Naturalism (literature)

Naturalism is a literary movement beginning in the late nineteenth century, similar to literary realism in its rejection of Romanticism, but distinct in its embrace of determinism, detachment, scientific objectivism, and social commentary. The movement largely traces to the theories of French author Émile Zola.[1]


Literary Naturalism traces back most directly[2][3] to Émile Zola's "The Experimental Novel" (1880), which details Zola's concept of a naturalistic novel,[4] which traces philosophically to Auguste Comte's positivism,[2] but also to physiologist Claude Bernard and historian Hippolyte Taine.[1][4] Comte had proposed a scientific method that “went beyond empiricism, beyond the passive and detached observation of phenomena”. The application of this method “called for a scientist to conduct controlled experiments that would either prove or disprove hypotheses regarding those phenomena”. Zola took this scientific method and argued that naturalism in literature should be like controlled experiments in which the characters function as the phenomena.[5] Naturalism began as a branch of literary realism, and realism had favored fact, logic, and impersonality over the imaginative, symbolic, and supernatural. Frank Norris, an American journalist and novelist, whose work was predominantly in the naturalist genre, “placed realism, romanticism, and naturalism in a dialectic, in which realism and romanticism were opposing forces”, and naturalism was a mixture of the two. Norris's idea of naturalism differs from Zola's in that “it does not mention materialistic determinism or any other philosophic idea”.[6]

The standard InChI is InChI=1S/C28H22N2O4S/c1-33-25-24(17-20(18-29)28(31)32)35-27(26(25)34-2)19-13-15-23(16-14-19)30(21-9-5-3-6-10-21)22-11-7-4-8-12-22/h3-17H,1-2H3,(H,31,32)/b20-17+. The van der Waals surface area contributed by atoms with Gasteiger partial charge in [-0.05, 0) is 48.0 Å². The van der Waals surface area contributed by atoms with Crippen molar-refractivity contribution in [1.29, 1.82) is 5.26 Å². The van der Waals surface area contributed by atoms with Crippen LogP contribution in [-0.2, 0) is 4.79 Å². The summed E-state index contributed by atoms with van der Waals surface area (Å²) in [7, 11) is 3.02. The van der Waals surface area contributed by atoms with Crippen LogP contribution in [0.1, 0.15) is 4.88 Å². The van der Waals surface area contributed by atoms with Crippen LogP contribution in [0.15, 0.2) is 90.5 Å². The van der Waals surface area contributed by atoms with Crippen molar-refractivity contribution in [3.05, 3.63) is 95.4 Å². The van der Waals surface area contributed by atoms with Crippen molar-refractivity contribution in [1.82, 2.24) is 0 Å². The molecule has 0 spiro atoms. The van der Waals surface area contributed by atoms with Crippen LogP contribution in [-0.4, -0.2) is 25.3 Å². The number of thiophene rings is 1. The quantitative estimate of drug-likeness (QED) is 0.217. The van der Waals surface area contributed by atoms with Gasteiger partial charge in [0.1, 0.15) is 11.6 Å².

Apart from Zola and Norris’ views on the movement, there are various literary critics who have their own separate views on the matter. As said by Paul Civello, these critics can be grouped into four broad, and often overlapping, groups: early theorists, history-of-idea critics, European influence critics, and recent theorists. The early theorists saw naturalism thematically and in terms of literary technique. The history-of-idea critics understood it as an expression of the central ideas to an era. The European influence critics viewed it in much the same way as Zola. And recent theorists have either re-conceptualized naturalism as a narrative form, or denied its existence entirely.[5]

Some say that naturalism is dead, or that it “may have never lived at all: even in the works of Émile Zola”, its founder. “In 1900 an obituary entitled “The Passing of Naturalism” in The Outlook officially declared the literary movement deceased”, and that Zola's attempt to create a scientific literature was a failure.[7] This certainly wasn't the first time Zola's novel had been criticized however. After his novel Thérèse Raquin (1867) had been sharply criticized for both contents and language, in a foreword for its second edition (1868), in a mixture of pride and defiance, he wrote: "Le groupe d'écrivains naturalistes auquel j'ai l'honneur d'appartenir a assez de courage et d'activité pour produire des oeuvres fortes, portant en elles leur défense",[8] which translates as: "The group of naturalist writers I have the honor to belong to have enough courage and activity to produce strong works, carrying within them their defense."